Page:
Indonesia: facilitating sustainable agroforestry to help Sumatran Tigers
Recent surveys have confirmed the presence of Sumatran tigers in the 44,000ha Batang Angkola Protected Forest, which is connected to the larger Batang Gadis National Park in Indonesia’s North Sumatra Province. Binasari village is one of three villages in Batang Angkola where the illegal harvesting of timber and clearing land for small crops of palm oil is causing significant deforestation, despite its poor returns as the land is unsuitable for oil palm growth. In 2018, the Provincial Government worked with Conservation International (CI) to offer Binasari village a Conservation Agreement, which provides opportunity for the community to develop sustainable pathways that avoid forest loss. As a part of this community agreement, the Zoos Victoria grant will enable CI and the people of Binasari to establish durian fruit on the established agricultural plots. Durian is a far more suitable crop for the village land, and as such offers a sustainable alternative and a more reliable income stream. This shift away from the forest will also limit people-tiger encounters, reducing the likelihood of tigers being injured or killed. The project could be a model for wider application in North Sumatra, with measurable benefits for Sumatran tigers elsewhere.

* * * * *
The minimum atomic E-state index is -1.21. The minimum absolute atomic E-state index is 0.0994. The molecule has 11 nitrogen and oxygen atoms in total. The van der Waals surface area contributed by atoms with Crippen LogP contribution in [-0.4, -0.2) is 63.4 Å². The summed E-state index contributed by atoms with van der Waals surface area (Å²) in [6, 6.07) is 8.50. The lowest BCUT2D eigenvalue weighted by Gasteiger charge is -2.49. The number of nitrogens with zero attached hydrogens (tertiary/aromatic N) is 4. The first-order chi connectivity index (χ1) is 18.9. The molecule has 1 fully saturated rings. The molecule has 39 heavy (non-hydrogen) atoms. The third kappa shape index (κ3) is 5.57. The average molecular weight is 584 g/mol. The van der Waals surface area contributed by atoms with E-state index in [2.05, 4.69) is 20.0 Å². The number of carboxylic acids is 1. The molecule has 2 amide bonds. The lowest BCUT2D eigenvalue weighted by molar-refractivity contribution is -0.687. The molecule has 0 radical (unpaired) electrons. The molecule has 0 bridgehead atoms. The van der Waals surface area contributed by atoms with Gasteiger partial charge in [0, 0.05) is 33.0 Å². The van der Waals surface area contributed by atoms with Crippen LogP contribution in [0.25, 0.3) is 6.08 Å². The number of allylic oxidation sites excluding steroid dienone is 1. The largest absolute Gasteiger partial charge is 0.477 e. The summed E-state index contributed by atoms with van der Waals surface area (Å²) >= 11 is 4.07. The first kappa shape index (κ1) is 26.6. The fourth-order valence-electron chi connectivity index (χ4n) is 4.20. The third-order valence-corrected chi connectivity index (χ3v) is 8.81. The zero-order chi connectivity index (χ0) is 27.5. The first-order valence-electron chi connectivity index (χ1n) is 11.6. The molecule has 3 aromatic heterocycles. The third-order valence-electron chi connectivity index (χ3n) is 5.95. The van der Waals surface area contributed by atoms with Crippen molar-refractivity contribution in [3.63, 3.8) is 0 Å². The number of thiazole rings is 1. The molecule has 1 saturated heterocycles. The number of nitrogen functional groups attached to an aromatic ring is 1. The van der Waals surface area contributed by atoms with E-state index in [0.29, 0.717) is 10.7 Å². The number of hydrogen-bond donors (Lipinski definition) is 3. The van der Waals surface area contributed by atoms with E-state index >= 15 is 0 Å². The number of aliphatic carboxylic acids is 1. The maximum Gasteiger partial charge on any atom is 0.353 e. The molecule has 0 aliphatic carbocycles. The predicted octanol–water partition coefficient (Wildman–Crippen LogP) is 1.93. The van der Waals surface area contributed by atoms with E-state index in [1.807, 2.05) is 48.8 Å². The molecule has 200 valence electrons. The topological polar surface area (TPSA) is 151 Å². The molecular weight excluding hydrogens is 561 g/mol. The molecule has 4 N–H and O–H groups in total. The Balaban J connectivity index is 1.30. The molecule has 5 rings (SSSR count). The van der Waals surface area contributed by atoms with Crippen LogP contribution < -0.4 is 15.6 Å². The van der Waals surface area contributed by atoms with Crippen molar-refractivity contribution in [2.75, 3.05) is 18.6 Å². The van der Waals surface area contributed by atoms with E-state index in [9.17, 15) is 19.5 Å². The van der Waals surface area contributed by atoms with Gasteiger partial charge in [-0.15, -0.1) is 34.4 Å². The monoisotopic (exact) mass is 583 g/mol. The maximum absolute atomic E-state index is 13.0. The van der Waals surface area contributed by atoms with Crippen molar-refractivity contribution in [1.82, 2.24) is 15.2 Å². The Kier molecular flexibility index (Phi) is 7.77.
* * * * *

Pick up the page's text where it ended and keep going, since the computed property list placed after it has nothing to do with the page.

Indonesia: reducing human-elephant conflict to protect Sumatran Elephants
The Sumatran Elephant is Critically Endangered, with approximately 540 individuals remaining. Human-elephant conflict (HEC) is a major factor in Asian Elephant declines across its range and is increasing as more people move into and/or impact elephant habitat. The long-term goal of Perkumpulan Rincong is protection of critical elephant habitat from agricultural encroachment and sustainable mitigation of HEC in Sumatra’s Aceh Province. The aim of this project is establishment of a pilot community initiative in four villages in West Aceh District, for application throughout Aceh Province. The forests in Aceh are part of the larger Leuser Ecosystem, which is the largest area of lowland forest left in SE Asia. However, the forests and their wildlife are under increasing pressure from development and sustainable integration of the needs of people and wildlife will be integral to a positive future for both.